Catherine Spillers BROWN, Plaintiff–Appellee v. Charles Elbert BROWN, Defendant–Appellant.
Defendant, Charles Elbert Brown, filed the instant appeal from the June 23, 2015, judgment which ordered him to pay to Catherine Brown interim periodic support of $3,000 per month for a period of approximately eight months and permanent periodic support of $2,000 per month thereafter.1 He also appealed from an order signed by the trial court on October 12, 2015, on a rule for contempt which ordered him to pay $12,500 to Catherine Brown and $14,000 to her counsel of record and to remain current on any additional spousal support obligations.2
For the reasons set forth below, we affirm.3
Facts and Procedural History
Charles and Catherine Brown were married in Hot Springs, Arkansas, on October 28, 2005. Catherine filed a petition for divorce pursuant to La. C.C. art. 102 on July 23, 2014, alleging that the parties had separated on July 6, 2014, she was in need and free from fault in the breakup of the marriage, Charles had the ability to pay, and she was entitled to awards of interim and final periodic spousal support.4 On July 31, 2014, Charles filed an answer, disputing Catherine's entitlement to either interim or final periodic spousal support as well as his ability to pay.
On January 29, 2015, Charles filed a rule to show cause alleging that the parties had lived apart, they had not reconciled more than 180 days prior to the filing of the rule, and he was entitled to a judgment of divorce. On February 9, 2015, Catherine filed a rule for contempt alleging that Charles had failed to pay the court-ordered $3,000 per month in interim spousal support, had not produced the financial documents as ordered by the court, and had violated the order by withdrawing money from a joint account. A hearing was set for March 2, 2015. On that date, the parties were granted a judgment of divorce, Charles was given several days to pay the amount he owed for spousal support, and the rule for contempt was reset for April 2, 2015.
Catherine filed an affidavit of income and expenses into the record. On April 2, 2015, the spousal support hearing was held. On June 23, 2015, the trial court rendered judgment awarding Catherine interim periodic support in the amount of $3,000 per month from July 23, 2014, the date the divorce petition was filed, until April 2, 2015, and thereafter, final periodic support in the amount of $2,000 per month.
Charles's motion for new trial was denied. Catherine filed a rule for contempt to make arrearages executory and for other relief, alleging that Charles owed her $15,000 in past due interim spousal support. Following a hearing, the trial court ordered Charles to pay Catherine $12,250, and her attorney $14,000, on or before November 2, 2015.
Charles contends that the trial court erred in finding that Catherine was entitled to interim periodic support based upon the net worth of her separate estate, her inflated expenses and his inability to pay. Charles also argues that the trial court's award of final periodic support was erroneous because Catherine was at fault in the dissolution of the parties' marriage.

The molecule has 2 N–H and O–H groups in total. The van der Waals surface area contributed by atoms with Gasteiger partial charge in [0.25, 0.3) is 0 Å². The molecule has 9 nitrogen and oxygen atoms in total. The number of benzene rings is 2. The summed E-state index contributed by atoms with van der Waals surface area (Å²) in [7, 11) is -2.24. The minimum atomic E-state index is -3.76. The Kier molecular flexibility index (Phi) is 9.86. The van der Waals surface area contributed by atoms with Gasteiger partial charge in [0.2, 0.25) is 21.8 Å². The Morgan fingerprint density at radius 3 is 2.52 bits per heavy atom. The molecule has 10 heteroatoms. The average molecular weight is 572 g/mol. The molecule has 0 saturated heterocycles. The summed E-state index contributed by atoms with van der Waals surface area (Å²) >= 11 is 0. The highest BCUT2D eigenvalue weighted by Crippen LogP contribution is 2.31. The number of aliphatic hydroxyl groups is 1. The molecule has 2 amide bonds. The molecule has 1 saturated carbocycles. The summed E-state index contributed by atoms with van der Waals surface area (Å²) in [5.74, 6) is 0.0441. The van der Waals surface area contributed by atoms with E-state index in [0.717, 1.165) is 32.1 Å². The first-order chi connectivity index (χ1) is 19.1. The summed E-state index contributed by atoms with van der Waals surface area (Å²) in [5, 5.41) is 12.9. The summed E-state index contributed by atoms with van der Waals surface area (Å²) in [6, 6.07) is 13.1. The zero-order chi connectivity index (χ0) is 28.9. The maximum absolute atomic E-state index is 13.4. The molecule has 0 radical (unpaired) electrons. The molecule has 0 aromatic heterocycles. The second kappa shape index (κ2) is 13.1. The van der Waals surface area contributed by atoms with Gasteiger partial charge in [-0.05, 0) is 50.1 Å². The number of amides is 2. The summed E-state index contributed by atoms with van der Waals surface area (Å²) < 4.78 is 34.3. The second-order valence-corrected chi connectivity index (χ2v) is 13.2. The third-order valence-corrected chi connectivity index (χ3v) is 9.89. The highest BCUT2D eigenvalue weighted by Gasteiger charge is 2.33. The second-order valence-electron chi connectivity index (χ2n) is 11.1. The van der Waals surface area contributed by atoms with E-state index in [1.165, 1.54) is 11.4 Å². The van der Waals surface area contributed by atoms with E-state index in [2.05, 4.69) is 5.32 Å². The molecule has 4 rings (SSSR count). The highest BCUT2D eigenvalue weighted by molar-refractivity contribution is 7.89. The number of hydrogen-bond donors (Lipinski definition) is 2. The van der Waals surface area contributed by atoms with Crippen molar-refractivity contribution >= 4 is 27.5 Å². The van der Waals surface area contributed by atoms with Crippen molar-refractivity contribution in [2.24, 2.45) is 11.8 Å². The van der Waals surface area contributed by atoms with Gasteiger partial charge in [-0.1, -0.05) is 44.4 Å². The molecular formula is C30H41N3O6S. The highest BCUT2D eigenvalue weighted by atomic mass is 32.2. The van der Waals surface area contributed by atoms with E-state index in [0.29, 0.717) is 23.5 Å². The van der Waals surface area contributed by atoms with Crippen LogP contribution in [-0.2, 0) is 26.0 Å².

The trial court's determination that Catherine was entitled to awards of interim and final periodic support involved a consideration of the parties' underlying income and expenses. We will first acknowledge the difficulty faced by the trial court in ascertaining a clear picture of the parties' relative financial positions. Both parties testified, as did Charles's son Jason, a former employee of Charles's business, and Charles's banker, a partner with Charles in several business enterprises. The testimony was conflicting and much was unsubstantiated. As noted by the trial judge in his written reasons for judgment:
The evidence did indicate that [Catherine Brown] has her own house, has a rental house in Clay, Louisiana, rentals from storage units (without an accounting for amounts she actually receives). The Court further finds that [her] affidavit of expenses [was] somewhat inflated.
However, as to Mr. Brown, his accounting of his income is incomplete. Without this Court receiving the documents that were requested at the time of the hearing, and from his own testimony and from the documents that were presented, it showed that he voluntarily shut down his business because he was tired of working, even though the business grossed over $750,000 the prior year.
As held by this Court in Stowe v. Stowe, 49,596 (La.App.2d Cir.03/04/15), 162 So.3d 638, testimony of the parties, in the absence of their production of supporting financial documentation, is sufficient support for the trial court's fixing of the support obligation. Keeping this in mind, we will examine the issues raised by Charles Brown in his appeal.
Interim Periodic Support
In a proceeding for divorce, the court may award interim periodic support to a spouse based on the needs of that spouse, the ability of the other spouse to pay, and the standard of living of the spouses during the marriage. La. C.C. arts. 111, 113; Hogan v. Hogan, 49,979 (La.App.2d Cir.09/30/15), 178 So.3d 1013, writ denied, 15–2018 (La.01/08/16), 182 So.3d 953; Evans v. Evans, 49,160 (La.App.2d Cir.06/25/14), 145 So.3d 1093; Bickham v. Bickham, 46,264 (La.App.2d Cir.03/02/11), 58 So.3d 950.
The purpose of interim spousal support is to maintain the status quo without unnecessary economic dislocation until a final determination of support can be made and until a period of time of adjustment elapses that does not exceed, as a general rule, 180 days after the judgment of divorce. Evans, supra; Gremillion v. Gremillion, 39,588 (La.App.2d Cir.04/06/05), 900 So.2d 262. A spouse's right to claim interim periodic support is grounded in the statutorily imposed duty on spouses to support each other during marriage and thus provides for the spouse who does not have sufficient income for his or her maintenance during the period of separation. McAlpine v. McAlpine, 94–1594 (La.09/05/96), 679 So.2d 85; Hogan, supra; Evans, supra; Brown v. Brown, 44,989 (La.App.2d Cir.01/27/10), 31 So.3d 532. The needs of the claimant spouse have been defined as the total amount sufficient to maintain her in a standard of living comparable to that enjoyed by her prior to the separation, limited only by the payor spouse's ability to pay. Amos v. Amos, 47,917 (La.App.2d Cir.02/27/13), 110 So.3d 1243; Hogan, supra; Bickham, supra.